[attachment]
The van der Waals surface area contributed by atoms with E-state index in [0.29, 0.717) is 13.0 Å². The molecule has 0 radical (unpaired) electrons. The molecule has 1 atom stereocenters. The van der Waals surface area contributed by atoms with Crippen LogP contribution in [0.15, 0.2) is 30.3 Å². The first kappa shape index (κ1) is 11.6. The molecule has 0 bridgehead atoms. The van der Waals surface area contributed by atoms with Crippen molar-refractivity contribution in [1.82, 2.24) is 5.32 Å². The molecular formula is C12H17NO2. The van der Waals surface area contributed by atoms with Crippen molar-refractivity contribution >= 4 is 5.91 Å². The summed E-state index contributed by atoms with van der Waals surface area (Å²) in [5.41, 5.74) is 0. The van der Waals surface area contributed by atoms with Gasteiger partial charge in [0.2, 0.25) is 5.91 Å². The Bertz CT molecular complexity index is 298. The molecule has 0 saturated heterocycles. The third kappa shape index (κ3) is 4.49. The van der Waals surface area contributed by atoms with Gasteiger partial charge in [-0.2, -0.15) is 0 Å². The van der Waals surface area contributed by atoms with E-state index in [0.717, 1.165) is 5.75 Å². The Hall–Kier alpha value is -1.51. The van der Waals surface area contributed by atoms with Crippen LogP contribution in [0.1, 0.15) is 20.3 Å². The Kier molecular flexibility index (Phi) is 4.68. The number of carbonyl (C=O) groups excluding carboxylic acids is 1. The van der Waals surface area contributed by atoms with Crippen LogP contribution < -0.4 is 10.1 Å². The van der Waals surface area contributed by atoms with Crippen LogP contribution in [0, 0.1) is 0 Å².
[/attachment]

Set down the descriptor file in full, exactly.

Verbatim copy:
The van der Waals surface area contributed by atoms with E-state index in [0.29, 0.717) is 13.0 Å². The molecule has 0 radical (unpaired) electrons. The molecule has 1 atom stereocenters. The van der Waals surface area contributed by atoms with Crippen LogP contribution in [0.15, 0.2) is 30.3 Å². The first kappa shape index (κ1) is 11.6. The molecule has 0 bridgehead atoms. The van der Waals surface area contributed by atoms with Crippen molar-refractivity contribution in [1.82, 2.24) is 5.32 Å². The molecular formula is C12H17NO2. The van der Waals surface area contributed by atoms with Crippen molar-refractivity contribution >= 4 is 5.91 Å². The summed E-state index contributed by atoms with van der Waals surface area (Å²) in [5.41, 5.74) is 0. The van der Waals surface area contributed by atoms with Gasteiger partial charge in [0.2, 0.25) is 5.91 Å². The Bertz CT molecular complexity index is 298. The molecule has 0 saturated heterocycles. The third kappa shape index (κ3) is 4.49. The van der Waals surface area contributed by atoms with Gasteiger partial charge in [-0.2, -0.15) is 0 Å². The van der Waals surface area contributed by atoms with E-state index in [0.717, 1.165) is 5.75 Å². The Hall–Kier alpha value is -1.51. The van der Waals surface area contributed by atoms with Crippen LogP contribution in [0.1, 0.15) is 20.3 Å². The Kier molecular flexibility index (Phi) is 4.68. The number of carbonyl (C=O) groups excluding carboxylic acids is 1. The van der Waals surface area contributed by atoms with Crippen LogP contribution < -0.4 is 10.1 Å². The van der Waals surface area contributed by atoms with Crippen LogP contribution in [0, 0.1) is 0 Å².